marked as duplicate by inkista, MikeW, Hugo, NickM, mattdm Oct 18 '15 at 12:18

This question has been asked before and already has an answer. If those answers do not fully address your question, please ask a new question.

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    I'd have marked this as a duplicate too from reading the content from before the edit. Only the fact that an edit was made to state you've read that question is the only indication that you had done so. Angrily editing that we're not helping you properly/enough (for free) is unlikely to get you the help you'd like. But if you feel that your question was put on-hold incorrectly then we encourage you to raise your concerns in Meta. – James Snell Oct 18 '15 at 14:18
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    I voted to reopen, but almost didn't because, sheesh, there's no call to get all angry and personal. Note that duplicating a question because its answers are inadequate isn't the right thing to do — instead it's usually better to draw more attention to that question and improve the answer. If you really want this reopened, I suggest editing the title to specifically focus on what's unique to your situation, rather than the current general one. – mattdm Oct 18 '15 at 14:32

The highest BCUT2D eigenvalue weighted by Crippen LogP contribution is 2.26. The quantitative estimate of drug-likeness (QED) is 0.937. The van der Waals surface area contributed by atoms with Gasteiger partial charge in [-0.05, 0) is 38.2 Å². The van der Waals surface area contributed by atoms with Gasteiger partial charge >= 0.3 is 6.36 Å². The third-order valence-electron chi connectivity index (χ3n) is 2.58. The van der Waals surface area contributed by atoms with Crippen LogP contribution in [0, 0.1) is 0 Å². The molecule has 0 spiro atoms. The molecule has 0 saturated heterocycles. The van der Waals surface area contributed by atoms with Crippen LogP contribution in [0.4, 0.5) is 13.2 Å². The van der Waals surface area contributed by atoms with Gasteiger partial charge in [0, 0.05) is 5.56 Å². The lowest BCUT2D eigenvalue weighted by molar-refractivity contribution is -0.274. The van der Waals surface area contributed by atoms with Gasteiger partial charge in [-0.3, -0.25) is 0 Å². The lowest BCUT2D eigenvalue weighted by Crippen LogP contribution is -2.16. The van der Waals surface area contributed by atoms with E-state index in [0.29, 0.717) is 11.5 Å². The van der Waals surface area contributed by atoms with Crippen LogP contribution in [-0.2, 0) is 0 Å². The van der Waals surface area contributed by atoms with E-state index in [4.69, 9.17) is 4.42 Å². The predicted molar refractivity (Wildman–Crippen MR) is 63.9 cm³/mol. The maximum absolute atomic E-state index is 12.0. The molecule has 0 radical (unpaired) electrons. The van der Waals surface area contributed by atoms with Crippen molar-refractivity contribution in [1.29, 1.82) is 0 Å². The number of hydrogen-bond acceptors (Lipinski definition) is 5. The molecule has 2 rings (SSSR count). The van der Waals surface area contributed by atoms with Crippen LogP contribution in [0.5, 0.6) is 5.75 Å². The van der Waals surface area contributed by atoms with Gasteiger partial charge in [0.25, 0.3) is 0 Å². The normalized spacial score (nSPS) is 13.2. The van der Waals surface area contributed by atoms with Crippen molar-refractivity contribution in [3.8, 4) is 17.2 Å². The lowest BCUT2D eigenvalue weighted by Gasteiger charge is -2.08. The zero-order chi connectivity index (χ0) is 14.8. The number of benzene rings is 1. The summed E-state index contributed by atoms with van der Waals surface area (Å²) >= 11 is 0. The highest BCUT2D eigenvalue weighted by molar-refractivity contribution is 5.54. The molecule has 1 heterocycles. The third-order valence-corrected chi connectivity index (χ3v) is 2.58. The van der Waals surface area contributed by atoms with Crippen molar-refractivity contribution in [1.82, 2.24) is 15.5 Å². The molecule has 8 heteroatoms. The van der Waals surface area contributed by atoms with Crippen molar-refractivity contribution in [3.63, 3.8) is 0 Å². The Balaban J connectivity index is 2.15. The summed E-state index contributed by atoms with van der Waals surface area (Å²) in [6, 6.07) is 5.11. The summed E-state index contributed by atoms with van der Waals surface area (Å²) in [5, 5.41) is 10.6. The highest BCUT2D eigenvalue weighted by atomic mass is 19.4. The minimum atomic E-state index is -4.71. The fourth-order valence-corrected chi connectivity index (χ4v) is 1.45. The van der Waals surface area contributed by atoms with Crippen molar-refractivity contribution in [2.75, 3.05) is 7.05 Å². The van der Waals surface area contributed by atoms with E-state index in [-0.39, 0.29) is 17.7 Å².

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    @mattdm it's not personal. I just think this site is very dupe-happy. Many questions are effectively censored by people who don't understand it, but mark it as duplicate anyway. – hjf Oct 18 '15 at 14:35
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    "Report this list of specific users for malicious behavior" sure sounds personal. But, like James, I did read the whole question, and I understand it, and I fundamentally agree that it's a duplicate of the one that was suggested. If you want it distinguished, make the question more distinct, rather than yelling about people. – mattdm Oct 18 '15 at 14:39
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    As James Snell suggested, if you want to get help, a view of the actual setup would make a significant difference. As it stands, despite what you may think, this is still a duplicate of the other question. That none of the answers solve it for you doesn't mean that it's not the same question and you have the option of offering a bounty to promote additional answers that solve your problem. – John Cavan Oct 18 '15 at 16:35

The white balance and brightness can be adjusted in the camera, rather than relying on Automatic White Balance (AWB) and exposure. Set the balance for neutral background, and intentionally increase the exposure, since there are large white areas that affect the metering.

Also, increase the background lighting without spilling onto the subject.

However, since you're already using Lightroom, adjust the balance there. See this video.